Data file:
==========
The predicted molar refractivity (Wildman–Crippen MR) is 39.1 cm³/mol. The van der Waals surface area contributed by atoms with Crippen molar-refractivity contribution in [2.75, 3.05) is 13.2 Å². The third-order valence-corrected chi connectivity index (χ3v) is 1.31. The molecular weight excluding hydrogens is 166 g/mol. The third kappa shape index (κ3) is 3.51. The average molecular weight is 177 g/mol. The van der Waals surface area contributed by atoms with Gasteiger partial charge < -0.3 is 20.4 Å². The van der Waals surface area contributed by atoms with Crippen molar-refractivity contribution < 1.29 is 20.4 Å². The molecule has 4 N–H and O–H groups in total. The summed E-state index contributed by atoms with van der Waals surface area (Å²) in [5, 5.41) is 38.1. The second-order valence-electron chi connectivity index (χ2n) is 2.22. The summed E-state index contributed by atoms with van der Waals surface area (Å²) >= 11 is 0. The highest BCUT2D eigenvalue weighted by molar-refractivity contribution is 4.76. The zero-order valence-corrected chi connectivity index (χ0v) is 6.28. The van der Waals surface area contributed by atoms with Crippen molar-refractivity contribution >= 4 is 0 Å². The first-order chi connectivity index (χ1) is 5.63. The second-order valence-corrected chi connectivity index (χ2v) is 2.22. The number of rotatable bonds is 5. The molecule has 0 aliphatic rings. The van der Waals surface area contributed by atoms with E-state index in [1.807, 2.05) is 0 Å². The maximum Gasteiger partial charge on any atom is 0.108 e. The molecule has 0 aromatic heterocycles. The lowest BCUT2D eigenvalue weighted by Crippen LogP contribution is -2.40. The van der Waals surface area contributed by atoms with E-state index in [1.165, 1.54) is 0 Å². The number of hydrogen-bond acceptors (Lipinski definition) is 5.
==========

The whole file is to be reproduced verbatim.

The predicted molar refractivity (Wildman–Crippen MR) is 39.1 cm³/mol. The van der Waals surface area contributed by atoms with Crippen molar-refractivity contribution in [2.75, 3.05) is 13.2 Å². The third-order valence-corrected chi connectivity index (χ3v) is 1.31. The molecular weight excluding hydrogens is 166 g/mol. The third kappa shape index (κ3) is 3.51. The average molecular weight is 177 g/mol. The van der Waals surface area contributed by atoms with Gasteiger partial charge < -0.3 is 20.4 Å². The van der Waals surface area contributed by atoms with Crippen molar-refractivity contribution < 1.29 is 20.4 Å². The molecule has 4 N–H and O–H groups in total. The summed E-state index contributed by atoms with van der Waals surface area (Å²) in [5, 5.41) is 38.1. The second-order valence-electron chi connectivity index (χ2n) is 2.22. The summed E-state index contributed by atoms with van der Waals surface area (Å²) >= 11 is 0. The highest BCUT2D eigenvalue weighted by molar-refractivity contribution is 4.76. The zero-order valence-corrected chi connectivity index (χ0v) is 6.28. The van der Waals surface area contributed by atoms with Crippen molar-refractivity contribution >= 4 is 0 Å². The first-order chi connectivity index (χ1) is 5.63. The second-order valence-corrected chi connectivity index (χ2v) is 2.22. The number of rotatable bonds is 5. The molecule has 0 aliphatic rings. The van der Waals surface area contributed by atoms with E-state index in [1.807, 2.05) is 0 Å². The maximum Gasteiger partial charge on any atom is 0.108 e. The molecule has 0 aromatic heterocycles. The lowest BCUT2D eigenvalue weighted by Crippen LogP contribution is -2.40. The van der Waals surface area contributed by atoms with E-state index in [1.165, 1.54) is 0 Å². The number of hydrogen-bond acceptors (Lipinski definition) is 5.